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Terry Allen @ Paule Anglim

“Ghost Ship”, 2010, mixed media, variable dimensions

Until recently, I found the prospect of writing about Terry Allen’s work intimidating. He is, after all, the painter/ performer/sculptor/outlaw country singer who famously said “Talking about art is like trying to French kiss over the telephone.” When I first heard this statement at some point back in the last century, I was struck by its obvious arrogance, but I also admired its truth. Why do we feel obligated to reduce our experience of art, or anything for that matter, to words? Isn’t the relationship between the viewer and the thing itself enough? 

These days, though, Allen’s maxim seems quaint, what with the curious habit of middle-aged men sexting younger women. No doubt the world has gotten a good deal more comfortable with mediated experience than Allen might have imagined when he first uttered his clever quip. More importantly, though, Allen has spent the last several years making art about a writer. So, if talking about art is like trying to French kiss over the telephone, what is making art about French writing like?
 
Well, if the artist is Allen and the writer is Antonin Artaud, the answer, fittingly, is poetry.  Upon entering the gallery, I was drawn immediately to Allen’s largest, if not longest, visual poem in the exhibition, an elegantly rickety installation from 2010 called Ghost Ship. Like an apparition rising out the fog, the hull of Allen’s vessel is a rusty cot, a stand-in for the bed Artaud was chained to for 17 days in 1937 while being transported, in a straightjacket, aboard the good ship Washington, from Ireland to France, where he was placed in an insane asylum called Rodez. The bed frame floats above a sea of opened books, below which lie paper sails, secured to arched sticks by lengths of baling wire. On the sails are flickering images of Artaud, the actor, in various black-and-white films. On the books is the face of Allen’s wife, the performer Jo Harvey Allen delivering a monologue about Artaud called Daughter of the Heart, her voice drifting in from a nearby gallery so that her words and lips are synced, but not quite intelligible.
 
“Momo Chronicle II: Angels;Interlude/Birds Set”, 2009, gouache, pastel, color pencil, graphite, press type, collage elements, 2 panels each 46 1/2 x 56 1/2”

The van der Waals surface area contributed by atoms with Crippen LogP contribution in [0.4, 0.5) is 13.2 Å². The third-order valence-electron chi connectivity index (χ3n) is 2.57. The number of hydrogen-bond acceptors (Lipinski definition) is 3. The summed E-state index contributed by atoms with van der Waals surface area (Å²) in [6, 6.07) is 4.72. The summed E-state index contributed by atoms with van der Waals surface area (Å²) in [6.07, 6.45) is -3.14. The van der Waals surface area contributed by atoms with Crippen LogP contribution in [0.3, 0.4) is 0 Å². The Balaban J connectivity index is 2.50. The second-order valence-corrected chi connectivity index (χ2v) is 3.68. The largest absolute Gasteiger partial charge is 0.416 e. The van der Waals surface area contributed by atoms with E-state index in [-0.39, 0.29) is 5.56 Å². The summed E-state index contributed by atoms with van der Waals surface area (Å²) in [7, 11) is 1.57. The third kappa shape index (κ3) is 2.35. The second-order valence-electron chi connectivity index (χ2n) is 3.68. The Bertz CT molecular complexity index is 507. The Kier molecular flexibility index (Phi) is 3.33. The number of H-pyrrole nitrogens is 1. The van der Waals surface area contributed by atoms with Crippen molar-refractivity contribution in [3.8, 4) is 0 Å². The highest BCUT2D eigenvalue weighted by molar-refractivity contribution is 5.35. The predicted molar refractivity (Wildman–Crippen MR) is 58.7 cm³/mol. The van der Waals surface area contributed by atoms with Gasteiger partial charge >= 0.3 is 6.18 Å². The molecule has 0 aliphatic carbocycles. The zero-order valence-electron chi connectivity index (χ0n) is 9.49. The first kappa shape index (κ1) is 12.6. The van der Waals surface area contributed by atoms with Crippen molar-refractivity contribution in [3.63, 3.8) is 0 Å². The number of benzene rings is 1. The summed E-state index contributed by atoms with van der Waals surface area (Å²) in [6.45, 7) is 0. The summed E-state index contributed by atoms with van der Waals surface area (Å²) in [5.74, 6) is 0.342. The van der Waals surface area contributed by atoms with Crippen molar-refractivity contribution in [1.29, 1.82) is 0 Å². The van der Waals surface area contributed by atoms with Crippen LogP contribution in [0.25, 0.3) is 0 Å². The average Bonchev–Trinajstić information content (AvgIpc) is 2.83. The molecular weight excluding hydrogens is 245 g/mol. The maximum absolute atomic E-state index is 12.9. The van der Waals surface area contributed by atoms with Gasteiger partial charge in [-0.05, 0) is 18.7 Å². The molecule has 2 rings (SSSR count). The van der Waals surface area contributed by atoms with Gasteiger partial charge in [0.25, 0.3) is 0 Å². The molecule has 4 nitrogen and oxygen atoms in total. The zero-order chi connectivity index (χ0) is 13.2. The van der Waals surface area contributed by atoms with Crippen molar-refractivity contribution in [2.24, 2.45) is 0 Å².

Along the walls are numerous works on paper from The Momo Chronicles, whose tortuously taxonomic titles seem the work of a fastidious librarian. Shake off the pretension because the pictures themselves are quite wonderful, crawling as they are with stuffed rats, drawings of birds, and sketches of body parts—a nose, an eye, a forehead. At times I found myself twisting my neck to get a good look at these simultaneously disturbing and handsome images, which are positioned within their frames as if there was no gravity, no up or down. Maybe that’s how things looked to poor Artaud, who Allen follows to Mexico in 1936 (where he ingested peyote with the Tarahumara Indians), to Ireland in 1937 (where he attempted return a holy relic believed to have once belonged to Jesus Christ) and then to France where, after the above-mentioned voyage, he died of cancer in 1948.
 
“Momo Chronicle IV: Rodez, Volver; Mexique”
We know of this chronology because Allen describes it in the press-type words that litter his surfaces. “The pain is enough to make you smile,” Allen writes on one piece that features a drawing of a seashell, an anatomical heart, an ear and a quartet of partial portraits of his subject. Of beautiful Vera Cruz, Allen imagines that for Artaud, it “felt like he was being beaten to death with a postcard.” By the time he ended up in Rodez, surrounded in Allen’s drawings by birds that now seem to mock his confinement, “He stared at himself in the mirror and would scream for hours.”
 
In the end, Allen’s Artaud is deified for being what Allen calls a “true artist,” as innocent as a child, deviant as a criminal, and crazy as a loon. Artaud could cope in the real world only as long as the heroin held out. After that, he “coped” by being locked up. Ironically, given the high quality of his output during his last years, going cold turkey, followed by some good-old-fashioned tough love, may have been what the tortured poet and playwright really needed.  How’s that for a quaint concept?
-BEN MARKS
 
Terry Allen – Ghost Ship Rodez: Works from “The Momo Chronicles" @ Gallery Paule Anglim, through October 1, 2011.
 
About the Author:
Ben Marks is the senior editor of CollectorsWeekly.com and a contributor to KQED.org.

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